One of the seven hundred verses of Devi Mahatmyam, which glorifies the Mother-Goddess, begins with a description if the Devi as “sarva mangala mangalye” – “the auspiciousness of all that is auspicious”, that is, the holiness of everything that is holy, or, as philosophers would say, the essence of the holiness. Further the Goddess is revered as the One who takes care of Her children – fulfills their desires and grants the highest joy, takes care of their well-being and spiritual growth, protects and shelters, destroys all their sorrows and sufferings. So this auspiciousness has to do with a state which reflects our relationship with the motherly aspect of the Divine. It’s a state of being simple, confident and safe, or protected and peaceful. It’s not about being infantile, irresponsible or cowardly, rather, the opposite, it’s about that directness, generosity and ability to bring joy which we treasure in children, and that is why we enjoy their company.

I interpret this auspiciousness as holiness also because it reminds me of the German root “heil-“, the holiness that manifests as well-being or good health in full sense of all its dimensions, before we split our life into physical, mental, emotional, spiritual, professional, familial, material, social… That German “heilige und heile” conveys the wholesomeness that is protected from cracks and breaks, that belongs to itself confidently and securely, that originates and develops within itself and according to its own true essence. This kind of protectedness echoes for me the Sanskrit root “sharan-“, which appears at least twice in the description of the Goddess that I just mentioned. The first time it refers to the Goddess Herself “sharanye tryambake gauri” – the protectress, the three-eyed Gauri, and the other time as “sharanagata” – I guess, the ability of those She protects, that is, our ability to trust and fully surrender to Her sheltering protection.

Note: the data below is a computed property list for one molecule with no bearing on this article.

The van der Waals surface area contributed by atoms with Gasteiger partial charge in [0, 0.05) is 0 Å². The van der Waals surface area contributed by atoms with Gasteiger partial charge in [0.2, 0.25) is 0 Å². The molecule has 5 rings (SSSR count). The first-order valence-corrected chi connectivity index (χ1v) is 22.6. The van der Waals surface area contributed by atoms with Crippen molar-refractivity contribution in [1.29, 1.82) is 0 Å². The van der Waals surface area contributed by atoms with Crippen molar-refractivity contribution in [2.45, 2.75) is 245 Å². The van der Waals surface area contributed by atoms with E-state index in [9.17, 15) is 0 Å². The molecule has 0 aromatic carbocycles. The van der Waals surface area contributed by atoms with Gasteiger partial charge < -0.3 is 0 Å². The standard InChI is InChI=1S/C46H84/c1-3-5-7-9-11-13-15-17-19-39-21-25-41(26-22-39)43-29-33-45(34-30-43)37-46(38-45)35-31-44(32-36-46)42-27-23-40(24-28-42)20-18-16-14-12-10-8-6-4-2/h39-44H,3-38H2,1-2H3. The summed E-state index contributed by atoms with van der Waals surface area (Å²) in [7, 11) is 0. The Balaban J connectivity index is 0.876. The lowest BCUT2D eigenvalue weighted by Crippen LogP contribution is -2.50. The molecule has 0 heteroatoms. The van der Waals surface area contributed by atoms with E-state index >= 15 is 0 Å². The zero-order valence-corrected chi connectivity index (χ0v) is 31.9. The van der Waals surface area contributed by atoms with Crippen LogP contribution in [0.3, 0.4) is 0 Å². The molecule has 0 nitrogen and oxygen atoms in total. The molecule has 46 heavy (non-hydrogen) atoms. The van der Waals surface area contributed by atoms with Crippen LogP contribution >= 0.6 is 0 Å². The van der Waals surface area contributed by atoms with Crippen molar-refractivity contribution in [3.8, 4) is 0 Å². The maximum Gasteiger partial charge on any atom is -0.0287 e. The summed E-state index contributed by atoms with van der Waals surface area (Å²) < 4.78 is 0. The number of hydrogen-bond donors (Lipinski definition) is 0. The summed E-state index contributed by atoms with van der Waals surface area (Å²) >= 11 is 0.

So, these were the thoughts that were surfacing during my repeated attempts to acquire the Indian visa. At first I had a hint of a doubt about the “auspicesness” or “correctness” of the whole situation, when some small clerk in the visa centre decided that I should not get a visa. But then I though that maybe these “obstacles” were there so that I do not take India for granted, and instead attune myself to the wavelength of that holiness, which very soon will become tangible, when I will sit on the red earth of Maharashtra, and which could be totally missed if one stays in the rational-business-touristy mode, that does not go with auspiciousness at all.

What does all of that have to do with music? Well, that very description of the Goddess was perhaps the most inspiring thing that I was learning to sing five years ago in India, and the singing of it attunes you so well to the tonality of holiness, which is not surprising at all, for She is “sarva mangala mangalye”…

PS. The reference is to Devi Mahatmyam, ch.11, verse 8 and 10.

That time three years ago when I initially wrote this post, I did not get my visa until the morning of my flight when had to show up to the consulate with my ticket and demand my passport back. Turned out it was just lying around on a desk of some other clerk, with a visa being issued long ago. But it the end, all that “maya” was well worth it, for I just had to “surrender”, and get over the uncertainties and doubts, and it turned out to be an amazing India trip, full of special moments, special people, and very inspiring experiences of the Divine.